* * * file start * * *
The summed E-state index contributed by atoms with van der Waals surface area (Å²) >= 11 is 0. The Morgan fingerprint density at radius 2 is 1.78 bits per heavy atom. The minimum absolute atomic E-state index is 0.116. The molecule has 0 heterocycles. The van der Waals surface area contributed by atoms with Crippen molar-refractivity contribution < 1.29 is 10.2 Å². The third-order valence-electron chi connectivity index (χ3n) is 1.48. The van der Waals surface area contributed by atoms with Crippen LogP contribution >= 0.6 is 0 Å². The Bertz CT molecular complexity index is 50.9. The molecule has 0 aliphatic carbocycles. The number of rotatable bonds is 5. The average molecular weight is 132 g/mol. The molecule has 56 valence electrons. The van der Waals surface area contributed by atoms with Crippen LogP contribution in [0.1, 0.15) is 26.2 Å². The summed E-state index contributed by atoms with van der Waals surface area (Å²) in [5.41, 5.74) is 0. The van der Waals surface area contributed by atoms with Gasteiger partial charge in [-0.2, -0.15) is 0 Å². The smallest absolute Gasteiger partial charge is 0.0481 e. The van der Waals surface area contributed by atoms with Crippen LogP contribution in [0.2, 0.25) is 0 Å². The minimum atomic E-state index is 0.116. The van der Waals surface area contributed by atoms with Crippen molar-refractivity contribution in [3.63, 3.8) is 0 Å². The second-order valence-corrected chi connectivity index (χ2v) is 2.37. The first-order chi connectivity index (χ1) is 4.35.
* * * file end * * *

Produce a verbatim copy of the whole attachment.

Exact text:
The summed E-state index contributed by atoms with van der Waals surface area (Å²) >= 11 is 0. The Morgan fingerprint density at radius 2 is 1.78 bits per heavy atom. The minimum absolute atomic E-state index is 0.116. The molecule has 0 heterocycles. The van der Waals surface area contributed by atoms with Crippen molar-refractivity contribution < 1.29 is 10.2 Å². The third-order valence-electron chi connectivity index (χ3n) is 1.48. The van der Waals surface area contributed by atoms with Crippen LogP contribution >= 0.6 is 0 Å². The Bertz CT molecular complexity index is 50.9. The molecule has 0 aliphatic carbocycles. The number of rotatable bonds is 5. The average molecular weight is 132 g/mol. The molecule has 56 valence electrons. The van der Waals surface area contributed by atoms with Crippen LogP contribution in [0.1, 0.15) is 26.2 Å². The summed E-state index contributed by atoms with van der Waals surface area (Å²) in [5.41, 5.74) is 0. The van der Waals surface area contributed by atoms with Gasteiger partial charge in [-0.2, -0.15) is 0 Å². The smallest absolute Gasteiger partial charge is 0.0481 e. The van der Waals surface area contributed by atoms with Crippen LogP contribution in [0.2, 0.25) is 0 Å². The minimum atomic E-state index is 0.116. The van der Waals surface area contributed by atoms with Crippen molar-refractivity contribution in [3.63, 3.8) is 0 Å². The second-order valence-corrected chi connectivity index (χ2v) is 2.37. The first-order chi connectivity index (χ1) is 4.35.